#1: ‘Whatever, nothing matters.’
#2: ‘If nothing matters why are you so into things?’
#1: ‘To avoid realising things don’t matter at all, call it denial.’
Recently I read that over 40% of graduate students in Berkeley University had reported feelings of depression, 10% thoughts of suicide . This is not very surprising. I further recall reading a couple months about the suicide rates per occupation: in 5th there are the engineers, in 8th the mathematicians, computer scientists and statisticians. 
Empirically I notice a lot of my friends, extremely smart people, are extremely depressed.
Last week I ended up, during lunch, in a conversation about the toll that can academia take in personal life and mental health – in particular, the need to move from country to country to get the perfect CV, coupled with the realisation that, after 5 or 10 years, you have been swimming in a tiny, drying up puddle instead of an oasis, plus the impossibility of truly disconnecting from work. These reasons sounded reasonable.
There’s another hypothesis I discussed with a good friend of mine in the past: that people with high analytical intelligence tend to be bad at dealing emotions. This is because they might prioritize rational thought over emotional one, even in areas where rationality might not be the most appropriate tool (talk about tastes or volitions).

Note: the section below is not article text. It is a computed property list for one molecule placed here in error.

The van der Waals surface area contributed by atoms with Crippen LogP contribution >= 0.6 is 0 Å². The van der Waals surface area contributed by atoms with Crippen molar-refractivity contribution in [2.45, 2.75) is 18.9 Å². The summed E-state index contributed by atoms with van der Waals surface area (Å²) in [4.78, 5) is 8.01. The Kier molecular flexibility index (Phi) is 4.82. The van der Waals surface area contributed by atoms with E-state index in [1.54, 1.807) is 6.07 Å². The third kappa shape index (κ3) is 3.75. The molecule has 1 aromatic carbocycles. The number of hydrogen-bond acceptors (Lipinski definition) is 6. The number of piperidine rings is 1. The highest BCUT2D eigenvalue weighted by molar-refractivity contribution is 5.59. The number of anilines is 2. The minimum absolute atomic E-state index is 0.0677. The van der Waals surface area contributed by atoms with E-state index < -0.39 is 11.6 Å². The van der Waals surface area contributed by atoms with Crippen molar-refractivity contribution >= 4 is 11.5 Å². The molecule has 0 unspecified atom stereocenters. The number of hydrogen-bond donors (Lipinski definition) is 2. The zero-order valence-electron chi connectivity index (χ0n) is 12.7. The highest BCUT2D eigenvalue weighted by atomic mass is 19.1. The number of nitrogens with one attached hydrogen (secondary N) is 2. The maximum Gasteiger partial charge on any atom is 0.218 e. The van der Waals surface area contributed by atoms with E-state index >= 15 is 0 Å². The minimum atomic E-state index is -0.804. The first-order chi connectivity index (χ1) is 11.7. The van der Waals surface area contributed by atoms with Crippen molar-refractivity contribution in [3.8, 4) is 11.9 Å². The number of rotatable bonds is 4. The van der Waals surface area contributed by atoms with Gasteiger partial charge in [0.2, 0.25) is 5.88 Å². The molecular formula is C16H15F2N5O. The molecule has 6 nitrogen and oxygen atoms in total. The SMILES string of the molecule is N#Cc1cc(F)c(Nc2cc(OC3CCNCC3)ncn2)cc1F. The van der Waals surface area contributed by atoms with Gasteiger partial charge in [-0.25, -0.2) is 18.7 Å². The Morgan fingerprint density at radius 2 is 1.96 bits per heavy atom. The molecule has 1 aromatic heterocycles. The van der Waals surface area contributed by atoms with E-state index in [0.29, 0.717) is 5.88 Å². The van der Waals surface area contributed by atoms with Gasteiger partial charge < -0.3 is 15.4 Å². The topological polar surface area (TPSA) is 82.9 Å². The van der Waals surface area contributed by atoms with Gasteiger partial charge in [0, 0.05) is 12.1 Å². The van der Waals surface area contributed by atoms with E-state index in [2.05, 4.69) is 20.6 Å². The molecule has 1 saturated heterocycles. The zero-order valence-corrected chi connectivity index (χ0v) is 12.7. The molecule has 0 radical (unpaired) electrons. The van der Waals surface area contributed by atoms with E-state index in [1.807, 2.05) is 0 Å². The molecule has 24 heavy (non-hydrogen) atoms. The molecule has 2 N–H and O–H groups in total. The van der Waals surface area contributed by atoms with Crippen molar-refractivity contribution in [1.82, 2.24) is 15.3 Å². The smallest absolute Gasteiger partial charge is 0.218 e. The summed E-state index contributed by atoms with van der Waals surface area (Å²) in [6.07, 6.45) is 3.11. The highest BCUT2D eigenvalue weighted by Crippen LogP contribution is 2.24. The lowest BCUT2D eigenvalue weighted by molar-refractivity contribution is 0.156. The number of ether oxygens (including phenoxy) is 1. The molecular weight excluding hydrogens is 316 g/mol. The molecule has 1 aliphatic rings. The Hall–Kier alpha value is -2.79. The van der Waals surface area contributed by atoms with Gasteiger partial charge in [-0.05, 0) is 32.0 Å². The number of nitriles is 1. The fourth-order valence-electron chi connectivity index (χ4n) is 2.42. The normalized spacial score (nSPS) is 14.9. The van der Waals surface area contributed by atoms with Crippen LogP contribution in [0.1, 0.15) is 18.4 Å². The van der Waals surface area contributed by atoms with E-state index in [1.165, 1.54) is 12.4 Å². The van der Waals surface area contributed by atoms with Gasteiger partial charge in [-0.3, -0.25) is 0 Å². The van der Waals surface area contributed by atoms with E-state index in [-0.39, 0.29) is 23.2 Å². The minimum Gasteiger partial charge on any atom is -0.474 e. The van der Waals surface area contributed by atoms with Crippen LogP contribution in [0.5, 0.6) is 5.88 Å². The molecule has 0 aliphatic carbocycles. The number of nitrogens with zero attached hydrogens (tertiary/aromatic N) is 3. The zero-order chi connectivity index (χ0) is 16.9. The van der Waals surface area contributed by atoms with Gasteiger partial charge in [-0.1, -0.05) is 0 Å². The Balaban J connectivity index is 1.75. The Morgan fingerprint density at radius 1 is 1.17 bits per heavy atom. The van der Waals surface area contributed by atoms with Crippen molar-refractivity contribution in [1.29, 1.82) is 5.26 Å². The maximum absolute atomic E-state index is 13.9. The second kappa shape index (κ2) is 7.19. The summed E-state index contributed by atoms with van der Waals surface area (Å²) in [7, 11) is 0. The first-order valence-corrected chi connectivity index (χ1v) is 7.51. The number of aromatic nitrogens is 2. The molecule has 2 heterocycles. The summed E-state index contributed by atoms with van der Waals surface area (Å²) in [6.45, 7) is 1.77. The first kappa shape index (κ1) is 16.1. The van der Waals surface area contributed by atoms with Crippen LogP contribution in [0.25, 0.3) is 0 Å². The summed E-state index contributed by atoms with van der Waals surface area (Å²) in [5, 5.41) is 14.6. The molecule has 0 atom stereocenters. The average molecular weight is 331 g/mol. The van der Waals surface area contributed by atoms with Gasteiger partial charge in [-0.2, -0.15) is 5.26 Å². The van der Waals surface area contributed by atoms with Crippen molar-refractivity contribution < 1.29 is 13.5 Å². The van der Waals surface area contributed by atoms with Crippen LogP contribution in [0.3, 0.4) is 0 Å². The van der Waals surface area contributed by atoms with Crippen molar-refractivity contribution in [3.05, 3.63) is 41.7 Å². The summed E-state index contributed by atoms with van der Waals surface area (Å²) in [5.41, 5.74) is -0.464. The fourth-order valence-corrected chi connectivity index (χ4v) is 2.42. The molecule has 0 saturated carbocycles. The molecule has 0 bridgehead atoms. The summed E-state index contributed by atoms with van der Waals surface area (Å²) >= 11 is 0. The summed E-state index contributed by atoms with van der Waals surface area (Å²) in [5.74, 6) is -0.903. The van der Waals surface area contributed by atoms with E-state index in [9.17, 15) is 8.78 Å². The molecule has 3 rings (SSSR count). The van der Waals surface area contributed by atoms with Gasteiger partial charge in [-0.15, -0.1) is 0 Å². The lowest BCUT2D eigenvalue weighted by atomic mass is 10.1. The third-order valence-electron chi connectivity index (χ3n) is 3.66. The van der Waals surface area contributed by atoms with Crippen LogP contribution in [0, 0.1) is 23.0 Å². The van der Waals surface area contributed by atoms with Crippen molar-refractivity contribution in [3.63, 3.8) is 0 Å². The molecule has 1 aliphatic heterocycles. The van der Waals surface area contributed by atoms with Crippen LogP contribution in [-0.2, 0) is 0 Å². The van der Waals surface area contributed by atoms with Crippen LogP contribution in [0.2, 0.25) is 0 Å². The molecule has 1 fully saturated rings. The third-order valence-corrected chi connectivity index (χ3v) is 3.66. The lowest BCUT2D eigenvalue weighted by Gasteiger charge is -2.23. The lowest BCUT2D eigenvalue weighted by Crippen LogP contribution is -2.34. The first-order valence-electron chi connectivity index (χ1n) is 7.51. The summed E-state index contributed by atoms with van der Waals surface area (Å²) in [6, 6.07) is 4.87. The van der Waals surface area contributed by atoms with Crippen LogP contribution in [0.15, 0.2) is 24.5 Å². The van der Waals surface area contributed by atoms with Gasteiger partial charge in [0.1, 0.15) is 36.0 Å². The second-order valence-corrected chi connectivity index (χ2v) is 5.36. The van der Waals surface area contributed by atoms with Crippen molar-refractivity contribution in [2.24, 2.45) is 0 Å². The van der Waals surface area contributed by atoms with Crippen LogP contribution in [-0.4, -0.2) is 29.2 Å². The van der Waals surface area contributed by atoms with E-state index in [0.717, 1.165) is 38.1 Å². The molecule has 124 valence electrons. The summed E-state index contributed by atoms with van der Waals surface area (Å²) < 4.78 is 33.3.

Combine the unwillingness to accept emotions as real inputs for decision making or action orienting with the pressure of needing to have a CV that is as competitive as possible, containing reputable institutions and plenty of first author papers, no half-a-year gaps or deviation from your academic career, and you start understanding that mental hygiene might not come off as a priority in academia.
I think the impact is real. Books tailored towards leadership will tell you, tongue in the cheek, that any decision is better than no decision. Imagine that, taking a decision without any proof or evidence, without analyzing every possible scenario – how ridiculous! Yet, the very stupid, nonsensical actions and decisions I have seen came from smart people. Somehow, empirically, I observe that extremely ‘rational’ people* don’t seem to make good life choices in their personal lives, if you don’t hold the fact that in real life there’s no reproducibility, model reduction nor a control experiment running on parallel.
It’s counter intuitive, on the one hand, I spend so much time attempting to perfect my analytical skills to make predictive models of reality, while it appears that more and more, I forget how to actively participate and interact with reality.
*: Observational biases.